Excessive fluid volume (also referred to as fluid overload) occurs when there is increased fluid retained in the intravascular compartment. Patients at risk for developing excessive fluid volume are those with the following conditions:

  • heart failure
  • kidney failure
  • cirrhosis
  • pregnancy

Symptoms of fluid overload include pitting edema ascites, and dyspnea and crackles from fluid in the lungs. Edema is swelling in dependent tissues due to fluid accumulation in the interstitial spaces (Figure 13.6). Ascites is fluid retained in the abdomen.

Treatment depends on the cause of the fluid retention. Sodium and fluids are typically restricted, and diuretics are often prescribed to eliminate the excess fluid. The nurse must acknowledge the importance of monitoring intake and output levels to help avoid or monitor this situation.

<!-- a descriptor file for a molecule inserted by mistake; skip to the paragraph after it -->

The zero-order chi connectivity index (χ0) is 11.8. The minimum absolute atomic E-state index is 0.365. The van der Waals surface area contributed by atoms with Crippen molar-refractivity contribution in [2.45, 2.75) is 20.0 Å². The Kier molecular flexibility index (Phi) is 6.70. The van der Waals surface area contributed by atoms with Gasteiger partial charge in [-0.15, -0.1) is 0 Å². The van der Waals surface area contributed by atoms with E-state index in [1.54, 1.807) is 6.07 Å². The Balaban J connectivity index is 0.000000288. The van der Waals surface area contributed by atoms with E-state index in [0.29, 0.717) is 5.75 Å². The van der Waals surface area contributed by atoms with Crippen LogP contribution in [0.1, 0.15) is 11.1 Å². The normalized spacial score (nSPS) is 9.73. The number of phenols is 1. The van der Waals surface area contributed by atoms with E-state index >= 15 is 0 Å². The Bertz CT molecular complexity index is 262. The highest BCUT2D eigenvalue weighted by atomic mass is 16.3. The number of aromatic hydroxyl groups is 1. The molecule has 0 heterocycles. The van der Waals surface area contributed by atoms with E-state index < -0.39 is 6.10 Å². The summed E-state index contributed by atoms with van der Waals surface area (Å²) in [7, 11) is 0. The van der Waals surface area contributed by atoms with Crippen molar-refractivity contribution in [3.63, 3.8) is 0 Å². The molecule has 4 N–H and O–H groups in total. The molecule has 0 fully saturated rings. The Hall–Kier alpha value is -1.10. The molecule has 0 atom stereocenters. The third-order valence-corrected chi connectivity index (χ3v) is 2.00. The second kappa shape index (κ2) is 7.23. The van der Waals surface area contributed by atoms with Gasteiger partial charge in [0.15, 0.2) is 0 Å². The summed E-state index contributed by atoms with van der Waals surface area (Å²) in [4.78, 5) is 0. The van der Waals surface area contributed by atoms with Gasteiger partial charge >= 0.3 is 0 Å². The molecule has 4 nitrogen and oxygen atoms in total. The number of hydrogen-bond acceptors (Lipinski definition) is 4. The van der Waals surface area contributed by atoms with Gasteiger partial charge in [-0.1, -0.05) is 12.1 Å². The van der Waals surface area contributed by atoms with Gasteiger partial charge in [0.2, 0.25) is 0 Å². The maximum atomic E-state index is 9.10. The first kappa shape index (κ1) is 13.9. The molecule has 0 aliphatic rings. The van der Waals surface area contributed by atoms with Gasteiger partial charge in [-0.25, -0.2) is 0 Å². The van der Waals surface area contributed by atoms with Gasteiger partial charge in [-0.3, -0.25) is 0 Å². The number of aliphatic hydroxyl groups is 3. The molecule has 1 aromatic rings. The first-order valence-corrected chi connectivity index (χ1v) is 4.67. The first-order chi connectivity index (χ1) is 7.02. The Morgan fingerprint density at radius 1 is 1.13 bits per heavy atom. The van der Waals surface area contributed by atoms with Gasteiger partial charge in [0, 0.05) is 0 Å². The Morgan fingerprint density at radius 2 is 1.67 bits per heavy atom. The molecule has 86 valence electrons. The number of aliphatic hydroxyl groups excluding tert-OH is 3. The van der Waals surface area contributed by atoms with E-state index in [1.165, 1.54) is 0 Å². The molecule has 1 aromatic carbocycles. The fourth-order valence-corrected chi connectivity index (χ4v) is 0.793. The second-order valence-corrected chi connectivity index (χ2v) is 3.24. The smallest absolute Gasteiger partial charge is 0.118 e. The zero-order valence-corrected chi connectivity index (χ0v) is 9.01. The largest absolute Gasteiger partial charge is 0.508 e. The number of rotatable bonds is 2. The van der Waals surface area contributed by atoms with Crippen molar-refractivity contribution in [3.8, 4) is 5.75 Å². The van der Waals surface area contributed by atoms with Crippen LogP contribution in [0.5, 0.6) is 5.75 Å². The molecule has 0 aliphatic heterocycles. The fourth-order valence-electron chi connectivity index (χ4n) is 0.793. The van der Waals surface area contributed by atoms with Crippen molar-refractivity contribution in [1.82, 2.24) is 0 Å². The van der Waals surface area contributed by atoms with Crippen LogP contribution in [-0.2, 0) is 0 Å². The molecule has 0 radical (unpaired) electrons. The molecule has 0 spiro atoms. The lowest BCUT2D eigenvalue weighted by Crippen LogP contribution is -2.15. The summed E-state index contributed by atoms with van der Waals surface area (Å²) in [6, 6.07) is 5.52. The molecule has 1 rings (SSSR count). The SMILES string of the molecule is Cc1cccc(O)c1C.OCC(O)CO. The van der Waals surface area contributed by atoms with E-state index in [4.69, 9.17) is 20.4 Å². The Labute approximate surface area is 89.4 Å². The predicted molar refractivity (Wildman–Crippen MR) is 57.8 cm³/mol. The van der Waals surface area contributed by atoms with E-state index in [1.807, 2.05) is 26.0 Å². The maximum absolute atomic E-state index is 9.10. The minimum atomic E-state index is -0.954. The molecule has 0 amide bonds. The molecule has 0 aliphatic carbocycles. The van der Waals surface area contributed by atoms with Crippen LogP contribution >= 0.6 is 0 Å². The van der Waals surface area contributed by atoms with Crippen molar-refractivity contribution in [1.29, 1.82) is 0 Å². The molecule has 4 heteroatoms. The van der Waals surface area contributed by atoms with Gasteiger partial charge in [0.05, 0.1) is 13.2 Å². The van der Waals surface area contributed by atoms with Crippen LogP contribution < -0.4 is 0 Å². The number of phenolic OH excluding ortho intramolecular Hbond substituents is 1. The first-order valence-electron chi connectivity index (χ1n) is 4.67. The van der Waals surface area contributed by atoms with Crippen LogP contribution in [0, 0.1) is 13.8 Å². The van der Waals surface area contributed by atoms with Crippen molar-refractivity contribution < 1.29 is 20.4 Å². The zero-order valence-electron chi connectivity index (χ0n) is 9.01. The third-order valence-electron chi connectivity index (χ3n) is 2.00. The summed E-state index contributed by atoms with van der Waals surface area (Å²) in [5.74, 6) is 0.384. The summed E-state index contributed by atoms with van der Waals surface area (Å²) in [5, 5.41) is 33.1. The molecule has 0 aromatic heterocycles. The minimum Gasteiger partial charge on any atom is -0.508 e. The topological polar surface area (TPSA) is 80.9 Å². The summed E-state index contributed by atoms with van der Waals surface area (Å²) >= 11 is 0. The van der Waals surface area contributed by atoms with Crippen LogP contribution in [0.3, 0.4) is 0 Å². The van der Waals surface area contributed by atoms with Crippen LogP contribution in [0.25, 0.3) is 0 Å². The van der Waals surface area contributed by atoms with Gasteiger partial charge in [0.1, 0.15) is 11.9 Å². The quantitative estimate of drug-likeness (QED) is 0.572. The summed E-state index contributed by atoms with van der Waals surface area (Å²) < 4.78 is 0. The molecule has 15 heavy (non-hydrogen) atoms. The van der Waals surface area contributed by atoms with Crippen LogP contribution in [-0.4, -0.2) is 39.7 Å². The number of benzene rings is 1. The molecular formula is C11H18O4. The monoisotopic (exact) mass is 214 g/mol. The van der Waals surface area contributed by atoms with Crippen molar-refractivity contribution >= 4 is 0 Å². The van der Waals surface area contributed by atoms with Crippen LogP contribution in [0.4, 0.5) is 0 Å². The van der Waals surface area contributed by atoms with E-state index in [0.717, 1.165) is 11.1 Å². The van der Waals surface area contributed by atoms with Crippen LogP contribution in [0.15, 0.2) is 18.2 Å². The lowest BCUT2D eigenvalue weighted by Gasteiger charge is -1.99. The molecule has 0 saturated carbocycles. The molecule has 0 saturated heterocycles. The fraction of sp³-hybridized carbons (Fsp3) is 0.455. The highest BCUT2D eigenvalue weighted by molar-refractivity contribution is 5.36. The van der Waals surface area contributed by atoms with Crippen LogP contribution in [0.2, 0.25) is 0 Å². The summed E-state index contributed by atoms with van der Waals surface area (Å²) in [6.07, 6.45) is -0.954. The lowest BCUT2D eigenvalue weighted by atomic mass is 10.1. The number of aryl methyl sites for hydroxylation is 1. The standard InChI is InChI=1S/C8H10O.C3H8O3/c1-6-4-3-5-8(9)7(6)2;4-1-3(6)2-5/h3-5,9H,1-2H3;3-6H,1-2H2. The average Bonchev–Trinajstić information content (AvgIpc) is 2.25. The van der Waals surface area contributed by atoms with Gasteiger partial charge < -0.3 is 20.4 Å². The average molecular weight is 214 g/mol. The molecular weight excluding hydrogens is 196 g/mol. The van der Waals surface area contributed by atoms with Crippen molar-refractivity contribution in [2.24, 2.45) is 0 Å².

A photograph shows a patient’s two hands. Both hands are swollen.
Figure 13.6 Edema can be caused by fluid overload. (credit: “Edema Hands 01.jpg” by Wang Kai-feng, Pan Hong-ming, Lou Hai-zhou, Shen Li-rong, Zhu Xi-yan/Wikimedia Commons, CC BY 2.0)

Common Medications Administered Intravenously

Intravenous medications are often used when providers want greater control over bioavailability (medication speed of action) and dosing. Other medications must be administered via IV because they are poorly absorbed by the digestive tract or are destroyed by digestive enzymes. Examples of medications that may be administered by IV include antibiotics, pain medications, emergency medications, chemotherapy, and immunoglobulins (IV immunoglobulin (IVIG)).